Sunday, July 16, 2006

A passage from Alan E. Lewis's remarkable book 'between cross and ressurection'

...The protest of unbelief is that the world is godless and unjust, a place of lovelessness, iniquity and pain. Faith, by contrast, hears and speaks a word of promise--that nothing, however evil, can seperate us from God's love, so that the world's sure destiny is peace and joy. Yet that confidence itself contains the temptation so to proclaim the world's salvation as to take no longer seriously its distancing from God through suffering, sin and death. There is a 'faith' which has forgotten what it is to doubt; a way of hearing which no longer listens to the silence; a certainty that God is close which dares not look into eyes still haunted by divine remoteness; a hope for some glory other than a crown of thorns. Such supposed but cowardly and inauthentic faith and hope has failed to wrestle with the connundrum of the grave, evading the possiblity that God is God among the suffering and the dying...(98)

Wednesday, January 11, 2006

A Passage from Colin Gunton on Freedom

Some friends of mine have impelled me to start up someting of a legitimate blog, an i have finally relented. So thus i begin:

In Colin Gunton's final and very helpful book "Act and Being: towards a theology of divine attributes' an argument is being cast to take seriously the biblical witness, and thus economic trinity, in our treatment of the nature of God. In service of this larger goal, Gunton produces an alluring passage on the nature of Freedom. Arguing against overly voluntarist ideas of freedom that have plagued theologizing, Gunton writes:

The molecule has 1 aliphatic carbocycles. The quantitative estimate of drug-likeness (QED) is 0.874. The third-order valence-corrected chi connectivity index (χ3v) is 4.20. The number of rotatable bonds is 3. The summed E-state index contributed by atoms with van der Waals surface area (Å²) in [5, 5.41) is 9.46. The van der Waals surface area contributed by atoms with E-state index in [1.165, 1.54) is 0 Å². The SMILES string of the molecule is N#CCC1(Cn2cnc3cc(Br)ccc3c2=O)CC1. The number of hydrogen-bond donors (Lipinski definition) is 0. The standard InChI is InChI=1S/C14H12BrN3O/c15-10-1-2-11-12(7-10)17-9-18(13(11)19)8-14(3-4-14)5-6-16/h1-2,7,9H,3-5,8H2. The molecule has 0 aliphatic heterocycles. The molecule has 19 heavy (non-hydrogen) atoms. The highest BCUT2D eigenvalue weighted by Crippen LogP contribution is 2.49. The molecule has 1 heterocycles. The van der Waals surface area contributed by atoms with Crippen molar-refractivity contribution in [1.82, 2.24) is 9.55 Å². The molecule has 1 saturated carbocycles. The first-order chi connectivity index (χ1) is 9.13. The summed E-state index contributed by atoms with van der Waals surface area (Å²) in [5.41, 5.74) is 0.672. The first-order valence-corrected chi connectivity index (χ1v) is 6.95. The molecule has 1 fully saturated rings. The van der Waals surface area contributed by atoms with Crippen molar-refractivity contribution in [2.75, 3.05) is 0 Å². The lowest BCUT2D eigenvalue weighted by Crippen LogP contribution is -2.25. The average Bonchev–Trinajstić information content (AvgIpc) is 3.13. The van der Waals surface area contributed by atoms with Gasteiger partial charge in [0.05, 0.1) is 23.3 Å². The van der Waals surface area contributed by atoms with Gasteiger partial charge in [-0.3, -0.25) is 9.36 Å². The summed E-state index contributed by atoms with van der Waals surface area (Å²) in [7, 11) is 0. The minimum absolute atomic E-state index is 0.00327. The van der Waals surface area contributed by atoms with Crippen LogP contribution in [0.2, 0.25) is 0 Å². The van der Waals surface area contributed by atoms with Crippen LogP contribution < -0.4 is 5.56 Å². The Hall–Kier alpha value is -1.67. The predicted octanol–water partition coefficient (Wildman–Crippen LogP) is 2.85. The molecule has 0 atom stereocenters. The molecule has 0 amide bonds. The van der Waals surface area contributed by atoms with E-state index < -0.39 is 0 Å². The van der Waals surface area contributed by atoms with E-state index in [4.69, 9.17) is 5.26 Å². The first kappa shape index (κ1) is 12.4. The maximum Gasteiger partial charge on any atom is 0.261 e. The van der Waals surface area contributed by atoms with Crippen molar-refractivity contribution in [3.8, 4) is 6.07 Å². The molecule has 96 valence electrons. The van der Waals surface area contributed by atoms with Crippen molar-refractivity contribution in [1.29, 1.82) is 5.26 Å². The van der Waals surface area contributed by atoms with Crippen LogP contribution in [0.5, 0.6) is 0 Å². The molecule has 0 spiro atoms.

However, without a fully trinitarian construal of the divine freedom, we shall be in danger of being left with a mere voluntarism, a potentia absoluta which appears to give God no reason to create except sheer arbitrariness. On such an account, he creates by sheer will, and not by a will formed by love. We shall also break the analogy between divine and human freedom, or, perhaps better, in Scotist terms, the elemtns of univocity in the uses of the word freedom of God and of ourselves that enable us to undertand both God and ourselves more satisfactorily. Let us pause to consider the matter of freedom. in relation to God, human freedom comes from the divine action that graciously creates, upholds and redeems the creature who has preferred slavery to freedom. To be free is to be set free, by the Spirit of the Father who is the Spirit of freedom. That is to say, true freedom is realized in communion with God, for unfreedom is, essentialy, the loss of a right relationship to God. In terms of the way that freedom which is given works itself out in the world, we must say that freedom is a function of communion at the human level also. our freedom is what we each make of our own particularity, and none of us are truly the particular persons we are created to be except in love and fellowship with our neighbor. In sum, both freedom and its loss are a function of oure relation to the other, and especially the divine other, the creator. To be out of true communion is to be unfree; to be free is to be for and with the other, both the divine and the human other. Accordinly, freedom is never absolute, but always structured and ordered, either wrongly or rightly--as a matter of fact, awlays, this side of eternity, a combination of both (105, emphasis mine)